But weeks later, residents openly defy the mandate. And, as of early December, police have done nothing to enforce it. At Red Beard Coffee on Gunsmoke Street this month, there were no signs reminding people to put on masks. Neither the staff nor most customers wore them. At Tacos Jalisco on Wyatt Earp Boulevard, signs in English and Spanish alerted customers to the mask protocol, but neither staff nor most customers wore them inside during a recent visit by USA TODAY…
As of Dec. 4, authorities had issued no tickets for violations of the mask ordinance. The police department had received only a few complaints about people flouting the rule, said Dodge City Police Chief Drew Francis. Other complaints, he said, have come from opponents of the mandate. “We have taken several complaints from community members speaking directly to officers about their position that this is unconstitutional government overreach and wanting to know if the police department is going to allow itself to be used to oppress the people,” Francis said.
Most residents who testified said that the mandate would infringe on their rights, that it would be hard to enforce or that children were being psychologically traumatized by having to wear masks. Casey Fitzgerald told commissioners the pandemic had been overblown. “I’ve been in the community for 12 years, served in the military 21 years, still serving,” Fitzgerald said. “You all know this is the land of the free. So I’m asking you to allow everyone here to remain free and make the choice whether to wear a mask or not.”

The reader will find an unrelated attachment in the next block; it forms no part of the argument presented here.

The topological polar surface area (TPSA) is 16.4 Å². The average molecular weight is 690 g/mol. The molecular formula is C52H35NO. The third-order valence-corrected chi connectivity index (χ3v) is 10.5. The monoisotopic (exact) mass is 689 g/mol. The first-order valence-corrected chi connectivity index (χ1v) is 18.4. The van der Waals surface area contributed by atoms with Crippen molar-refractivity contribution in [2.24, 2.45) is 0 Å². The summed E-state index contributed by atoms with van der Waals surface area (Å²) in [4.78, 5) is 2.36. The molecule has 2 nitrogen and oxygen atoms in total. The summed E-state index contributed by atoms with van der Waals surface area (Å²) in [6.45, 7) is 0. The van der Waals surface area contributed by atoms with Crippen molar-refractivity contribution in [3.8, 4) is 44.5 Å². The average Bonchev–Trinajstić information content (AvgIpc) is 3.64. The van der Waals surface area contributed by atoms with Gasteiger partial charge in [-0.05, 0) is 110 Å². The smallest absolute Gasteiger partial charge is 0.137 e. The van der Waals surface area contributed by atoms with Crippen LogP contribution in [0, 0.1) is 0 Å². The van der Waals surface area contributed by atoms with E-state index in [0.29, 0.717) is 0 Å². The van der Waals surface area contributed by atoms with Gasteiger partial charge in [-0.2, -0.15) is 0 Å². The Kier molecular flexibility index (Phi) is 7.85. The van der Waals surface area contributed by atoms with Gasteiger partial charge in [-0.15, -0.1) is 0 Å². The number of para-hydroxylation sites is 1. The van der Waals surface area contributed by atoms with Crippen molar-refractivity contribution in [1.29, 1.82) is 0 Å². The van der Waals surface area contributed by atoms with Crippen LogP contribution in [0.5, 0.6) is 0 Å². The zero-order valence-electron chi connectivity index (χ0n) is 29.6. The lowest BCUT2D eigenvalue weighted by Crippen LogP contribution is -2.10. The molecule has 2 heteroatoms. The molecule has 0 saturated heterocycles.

All of the bats are out of the belfry now. The president*’s lasting contribution to the American republic is an epidemic of idiotic self-destruction, and an amplification of so many paranoid political delusions that Richard Hofstadter would have given up and opened a smoke shop. And there’s money behind the crazy as well, which brings us to some lunatic events in Houston. From the Texas Tribune:
A former Houston police captain was arrested after allegedly running a man off the road and threatening him at gunpoint — what prosecutors say was part of an elaborate attempt to find evidence for a false conspiracy theory of widespread voter fraud in Harris County…Aguirre ran his black SUV into the back of the technician’s truck to get the man to stop and get out, according to a court document describing probable cause for the charge of aggravated assault with a deadly weapon. He pointed a handgun at the technician and forced him to the ground, according to the affidavit. One of the other people Aguirre was with allegedly stole the technician’s vehicle after searching it; police later found the abandoned truck a few blocks away.